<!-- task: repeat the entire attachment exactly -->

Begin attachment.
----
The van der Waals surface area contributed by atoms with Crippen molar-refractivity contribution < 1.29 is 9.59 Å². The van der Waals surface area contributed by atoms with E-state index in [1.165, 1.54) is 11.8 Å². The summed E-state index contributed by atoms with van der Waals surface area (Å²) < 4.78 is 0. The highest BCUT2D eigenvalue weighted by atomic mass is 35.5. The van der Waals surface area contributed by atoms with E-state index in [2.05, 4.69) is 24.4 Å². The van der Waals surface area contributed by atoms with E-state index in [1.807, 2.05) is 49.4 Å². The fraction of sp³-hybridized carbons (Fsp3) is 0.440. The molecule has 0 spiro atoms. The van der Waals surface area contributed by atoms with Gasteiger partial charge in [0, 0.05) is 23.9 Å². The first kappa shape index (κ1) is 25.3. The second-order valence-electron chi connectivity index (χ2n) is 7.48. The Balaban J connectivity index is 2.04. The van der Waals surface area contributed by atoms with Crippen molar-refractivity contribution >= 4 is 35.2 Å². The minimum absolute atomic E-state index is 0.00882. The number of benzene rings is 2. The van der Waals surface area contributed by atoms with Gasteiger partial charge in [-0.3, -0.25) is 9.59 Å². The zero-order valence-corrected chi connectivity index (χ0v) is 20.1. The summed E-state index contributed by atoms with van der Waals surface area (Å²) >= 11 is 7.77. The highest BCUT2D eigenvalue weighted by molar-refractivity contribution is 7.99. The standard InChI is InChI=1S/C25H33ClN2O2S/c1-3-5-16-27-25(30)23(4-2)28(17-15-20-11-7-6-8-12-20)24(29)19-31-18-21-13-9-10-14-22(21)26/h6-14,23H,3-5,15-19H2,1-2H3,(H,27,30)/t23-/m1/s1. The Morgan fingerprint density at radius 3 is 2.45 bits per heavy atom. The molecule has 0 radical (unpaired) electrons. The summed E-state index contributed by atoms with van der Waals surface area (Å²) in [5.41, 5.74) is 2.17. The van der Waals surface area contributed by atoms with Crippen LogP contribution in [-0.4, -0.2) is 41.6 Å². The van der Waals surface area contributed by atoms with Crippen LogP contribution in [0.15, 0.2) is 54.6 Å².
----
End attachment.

The van der Waals surface area contributed by atoms with Crippen molar-refractivity contribution < 1.29 is 9.59 Å². The van der Waals surface area contributed by atoms with E-state index in [1.165, 1.54) is 11.8 Å². The summed E-state index contributed by atoms with van der Waals surface area (Å²) < 4.78 is 0. The highest BCUT2D eigenvalue weighted by atomic mass is 35.5. The van der Waals surface area contributed by atoms with E-state index in [2.05, 4.69) is 24.4 Å². The van der Waals surface area contributed by atoms with E-state index in [1.807, 2.05) is 49.4 Å². The fraction of sp³-hybridized carbons (Fsp3) is 0.440. The molecule has 0 spiro atoms. The van der Waals surface area contributed by atoms with Gasteiger partial charge in [0, 0.05) is 23.9 Å². The first kappa shape index (κ1) is 25.3. The second-order valence-electron chi connectivity index (χ2n) is 7.48. The Balaban J connectivity index is 2.04. The van der Waals surface area contributed by atoms with Crippen molar-refractivity contribution >= 4 is 35.2 Å². The minimum absolute atomic E-state index is 0.00882. The number of benzene rings is 2. The van der Waals surface area contributed by atoms with Gasteiger partial charge in [-0.3, -0.25) is 9.59 Å². The zero-order valence-corrected chi connectivity index (χ0v) is 20.1. The summed E-state index contributed by atoms with van der Waals surface area (Å²) >= 11 is 7.77. The highest BCUT2D eigenvalue weighted by molar-refractivity contribution is 7.99. The standard InChI is InChI=1S/C25H33ClN2O2S/c1-3-5-16-27-25(30)23(4-2)28(17-15-20-11-7-6-8-12-20)24(29)19-31-18-21-13-9-10-14-22(21)26/h6-14,23H,3-5,15-19H2,1-2H3,(H,27,30)/t23-/m1/s1. The Morgan fingerprint density at radius 3 is 2.45 bits per heavy atom. The molecule has 0 radical (unpaired) electrons. The summed E-state index contributed by atoms with van der Waals surface area (Å²) in [5.41, 5.74) is 2.17. The van der Waals surface area contributed by atoms with Crippen LogP contribution in [-0.4, -0.2) is 41.6 Å². The van der Waals surface area contributed by atoms with Crippen LogP contribution in [0.15, 0.2) is 54.6 Å².